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and night, at times not known to the masters
or miners: and, Thirdly, a regular system of
registration of all accidents that occur in
mines, especially as regards defective
machinery and the explosion of gases.

This system of registration has been put in
operation with respect to the Factories, with
very good effect. No child can receive an
injury, which disables it from work for a
fortnight, without a report of the same, under
penalty of a heavy fine on the mill-owner,
being sent to the Inspector of the District.
The publicity caused by this has brought the
question so continually into notice that the
force of public opinion has operated most
beneficially in reducing the number of accidents.

If then, a system of inspections and
registration has been found necessary with regard
to works above ground, where the difficulty
of concealment must be so great, how much
more necessary is it in works conducted
hundreds of feet or fathoms under ground, where
almost any recklessness or gross abuse may be
committed with impunity, because unknown,
and where none of its wrong doings come to
light except with these terrific explosions and
waste of industrious human lives?

THE MARTYRS OF CHANCERY.

IN Lambeth Marsh stands a building better
known than honoured. The wealthy
merchant knows it as the place where an
unfortunate friend, who made that ruinous
speculation during the recent sugar-panic, is
now a denizen: the man-about-town knows
it as a spot to which several of his friends
have been driven, at full gallop, by fleet race
horses and dear dog-carts: the lawyer knows
it as the "last scene of all," the catastrophe
of a large proportion of law-suits: the father
knows it as a bugbear wherewith to warn
his scapegrace spendthrift son; but the uncle
knows it better as the place whence nephews
date protestations of reform and piteous
appeals, "this once," for bail. Few, indeed,
are there who has not heard of the Queen's
Prison, or, as it is more briefly and
emphatically termed, "The Bench?"

Awful sound! What visions of folly and
roguery, of sloth and seediness, of ruin and
recklessness, are conjured up to the imagination
in these two words! It is the "Hades"
of commercethe "Inferno" of fortune.
Within its grim wallssurmounted by a
chevaux de frise, classically termed "Lord
Ellenborough's teeth"—dwell at this moment
members of almost every class of society. Debt
the grim incubus riding on the shoulders
of his victim, like the hideous old man in the
Eastern fablehas here his captives safely
under lock and key, and within fifty-feet walls.
The church, the army, the navy, the bar,
the press, the turf, the trade of England, have
each and all their representatives in this
"house." Every grade, from the ruined man
of fortune to the petty tradesman who has
been undone by giving credit to others still
poorer than himself, sends its members to this
Bankrupts' Parliament.

Nineteen-twentieths in this Royal House of
Detention owe their misfortunes directly or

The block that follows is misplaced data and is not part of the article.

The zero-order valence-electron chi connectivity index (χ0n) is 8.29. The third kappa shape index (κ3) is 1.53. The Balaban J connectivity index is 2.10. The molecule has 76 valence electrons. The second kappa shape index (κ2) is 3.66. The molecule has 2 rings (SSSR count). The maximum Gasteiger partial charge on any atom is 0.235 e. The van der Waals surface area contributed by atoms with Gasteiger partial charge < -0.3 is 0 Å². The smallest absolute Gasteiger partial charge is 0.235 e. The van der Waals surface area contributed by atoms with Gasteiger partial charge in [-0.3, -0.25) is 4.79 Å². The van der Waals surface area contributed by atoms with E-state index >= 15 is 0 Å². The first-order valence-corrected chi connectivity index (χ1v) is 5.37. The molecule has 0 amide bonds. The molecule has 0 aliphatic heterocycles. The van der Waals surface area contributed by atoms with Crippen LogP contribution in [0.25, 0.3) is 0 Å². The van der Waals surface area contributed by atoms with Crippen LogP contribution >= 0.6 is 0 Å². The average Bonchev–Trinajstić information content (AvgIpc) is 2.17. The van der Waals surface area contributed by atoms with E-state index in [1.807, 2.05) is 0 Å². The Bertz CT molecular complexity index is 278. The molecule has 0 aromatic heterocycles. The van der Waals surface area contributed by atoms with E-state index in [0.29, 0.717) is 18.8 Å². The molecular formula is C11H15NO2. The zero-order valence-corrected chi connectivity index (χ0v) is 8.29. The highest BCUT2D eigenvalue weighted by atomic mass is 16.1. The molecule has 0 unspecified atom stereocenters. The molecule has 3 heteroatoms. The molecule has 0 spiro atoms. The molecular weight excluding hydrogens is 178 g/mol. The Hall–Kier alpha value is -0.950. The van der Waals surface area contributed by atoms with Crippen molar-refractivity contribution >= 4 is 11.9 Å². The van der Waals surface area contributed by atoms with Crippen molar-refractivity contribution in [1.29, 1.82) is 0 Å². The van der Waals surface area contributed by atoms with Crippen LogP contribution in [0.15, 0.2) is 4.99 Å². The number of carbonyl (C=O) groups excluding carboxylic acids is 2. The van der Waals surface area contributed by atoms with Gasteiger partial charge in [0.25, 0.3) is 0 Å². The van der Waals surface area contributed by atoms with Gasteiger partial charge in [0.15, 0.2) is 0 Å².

indirectly to themselves; and, for them, every
free and prosperous man has his cut and dry
moral, or scrap of pity, or screed of advice;
but there is a proportion of prisonershappily
a small onewithin those huge brick
boundaries, who have committed no crime, broken
no law, infringed no commandment. They
are the victims of a system which has been
bequeathed to us from the dark days of
the "Star Chambers," and "Courts of High
Commission"—we mean the Martyrs of
Chancery.

These unhappy persons were formerly
confined in the Fleet Prison, but on the
demolition of that edifice, were transferred to
the Queen's Bench. Unlike prisoners of any
other denomination, they are frequently ignorant
of the cause of their imprisonment, and
more frequently still, are unable to obtain
their liberation by any acts or concessions
of their own. There is no act of which
they are permitted to take the benefit; no
door left open for them in the Court of
Bankruptcy. A Chancery prisoner is, in fact,
a far more hopeless mortal than a convict
sentenced to transportation; for the latter
knows that, at the expiration of a certain
period, he will, in any event, be a free man.
The Chancery prisoner has no such certainty;
he may, and he frequently does, waste a
lifetime in the walls of a gaol, whither he
was sent in innocence; because, perchance,
he had the ill-luck to be one of the next of
kin of some testator who made a will which
no one could comprehend, or the heir of some
intestate who made none. Any other party
interested in the estate commences a Chancery
suit, which he must defend or be committed
to prison for "contempt." A prison is his
portion, whatever he does; for, if he answers
the bill filed against him, and cannot pay the
costs, he is also clapped in gaol for "contempt."
Thus, what in ordinary life is but an
irrepressible expression of opinion or a small
discourtesy, is, "in Equity," a high crime
punishable with imprisonmentsometimes
perpetual. Whoever is pronounced guilty of
contempt in a Chancery sense is taken from
his family, his profession, or his trade (perhaps
his sole means of livelihood), and consigned
to a gaol where he must starve, or live on a
miserable pittance of three shillings and
sixpence a week charitably doled out to him
from the county rate.

Disobedience of an order of the Court of
Chancerythough that order may command
you to pay more money than you ever had, or
to hand over property which is not yours and
was never in your possessionis contempt of
court. No matter how great soever your
natural reverence for the time-honoured

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